Mayor-elect Harrison gives, so far, evidence of broad views and a high public spirit; he says the police and fire departments shall not be disturbed by political influences; he is silent on the subject of the health department. Meanwhile the scramble for office is kept up with the vigor usually incident to a change of administration in a large city.


The final confirmation by the senate of Drs. Smith and Verdi as members of the National Board of Health enabled that body to hold a full meeting, with all its members present, excepting Dr. Bowditch, on April 2d, which resulted in the following election of officers: Dr. Jas. L. Cabell, president, Dr. J. S. Billings, vice-president; Dr. T. J. Turner, secretary; executive committee: Drs. Cabell, Billings, Turner, Smith, and Bailhache. The meetings were held continually for four days, when the board adjourned to meet May 1st at Atlanta, Ga. During their session they decided to appoint a commission to investigate personally the yellow fever in Cuba, and to act at an early date. They also agreed upon the provisions of a bill to promote the public health, and to prevent the introduction of contagious and infectious diseases, providing for a rigid quarantine, etc.; this bill being referred to the senate committee will probably receive discussion and modification before its final adoption, and its provisions have not yet been published.

Senate bill No. 267, authorizing the National Board of Health to investigate and report upon infectious and contagious diseases in food animals, has been referred to the committee on agriculture, and no report has yet been made

upon it.

- Senate bill 284 authorizes Wm. J. Wilson, assistant surgeon United States army, to receive from the Khedive of Egypt a decoration for gallantry in battle in the action near Gara, Abyssinia, March 7, 1876.

LETTER FROM ST. LOUIS. Tacation of Physicians. Prostitution. Medical Education. Arsenic in

Tetanus. MR. EDITOR, — One of the subjects that, during the past winter, has interested the medical fraternity in St. Louis has been an ordinance imposing a tax of twenty-five dollars a year, irrespective of income, upon the physicians practicing in the city. Meetings were held expostulating with the council, and petitions were addressed to the state legislature asking that they should interfere to prevent the enforcement or passage of such an ordinance. The ordinance was opposed by the profession on the ground that it was unjust to tax an occupation which included so large a proportion of charity work, and which by its charity saved the city so much expense. It was also opposed by some upon the ground that it was a tax upon brains. These arguments had no weight with the enlightened members of our city council ; they held that the privilege of practicing medicine in St. Louis was worth twenty-five dollars a year. The state legislature, however, has passed a law prohibiting any city or town in Missouri from enacting any ordinance levying a yearly tax upon the professions of law, medicine, the ministry, or teaching. A protest has been made by the city authorities, claiming that the legislature has no right to make such a law, and that by so doing it infringes upon the rights of the city. Whether this objection is valid or not remains to be seen.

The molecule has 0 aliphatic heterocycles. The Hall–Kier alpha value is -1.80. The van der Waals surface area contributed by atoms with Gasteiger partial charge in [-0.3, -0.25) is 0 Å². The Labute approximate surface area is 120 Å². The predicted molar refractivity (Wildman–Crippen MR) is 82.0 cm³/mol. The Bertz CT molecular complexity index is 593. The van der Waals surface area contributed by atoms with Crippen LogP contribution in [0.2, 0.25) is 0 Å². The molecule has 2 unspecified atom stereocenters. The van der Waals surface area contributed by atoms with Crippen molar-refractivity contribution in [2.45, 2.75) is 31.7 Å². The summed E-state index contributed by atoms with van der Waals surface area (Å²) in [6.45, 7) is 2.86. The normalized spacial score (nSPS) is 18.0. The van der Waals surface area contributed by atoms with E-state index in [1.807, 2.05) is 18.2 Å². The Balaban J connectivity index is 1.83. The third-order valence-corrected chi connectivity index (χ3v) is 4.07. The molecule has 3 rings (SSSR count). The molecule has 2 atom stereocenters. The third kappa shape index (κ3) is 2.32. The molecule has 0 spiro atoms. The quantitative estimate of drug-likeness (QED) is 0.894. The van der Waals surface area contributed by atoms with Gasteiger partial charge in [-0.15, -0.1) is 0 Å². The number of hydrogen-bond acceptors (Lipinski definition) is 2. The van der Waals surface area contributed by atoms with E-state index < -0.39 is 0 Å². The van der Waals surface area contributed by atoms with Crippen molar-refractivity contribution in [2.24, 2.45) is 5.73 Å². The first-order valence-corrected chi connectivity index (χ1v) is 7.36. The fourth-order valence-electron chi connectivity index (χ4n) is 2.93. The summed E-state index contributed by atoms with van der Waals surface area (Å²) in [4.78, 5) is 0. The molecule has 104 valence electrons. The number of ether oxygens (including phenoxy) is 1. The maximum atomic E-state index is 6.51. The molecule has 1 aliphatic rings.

Yesterday a number of amendments to our city charter were submitted to


the people ; among them was one for the regulation of houses of prostitution and assignation. It was couched in language which was suggestive only of good, but the idea prevailed that it was a wolf in sheep's clothing, and that regulate meant license. Only about one twelfth of the voters voted, but the result was 4700 for to 7000 against. It is to be hoped that some active measures will be taken against this vice or crime, whichever one may choose to call it. It is thought by many who are qualified to judge that our present laws are ample, and that the fault has been not with the laws but with those who executed them ; for from the repeal of our social evil law until a few months ago there seems to have been no effort to suppress prostitution in this city.

The regular medical colleges have just held their commencement exercises, the Missouri College graduating eighty-seven and the St. Louis College fiftyeight students. The valedictory address to the graduates of the St. Louis Medical College was made by Dr. E. II. Gregory. That to the graduates of the Missouri Medical College was made by Dr. P. G. Robinson.

The three years' course of study is rapidly gaining popularity here; thirteen of the graduates of the St. Louis Medical College had taken the three years' course, which amounts to about nine months of actual attendance every year in that institution. At the end of the first year they have written examinations in chemistry and anatomy, at the end of the second in materia medica and physiology, and at the end of the third in the remaining studies ; this course also includes a compulsory course of practical analytical chemistry in the laboratory. The favor with which this is received is evinced by the fact that during the first and second days that the books were open for matriculation between forty and fifty students gave in their names for the three years'

This is a step in the right direction, and will undoubtedly tend to elevate the profession in the West.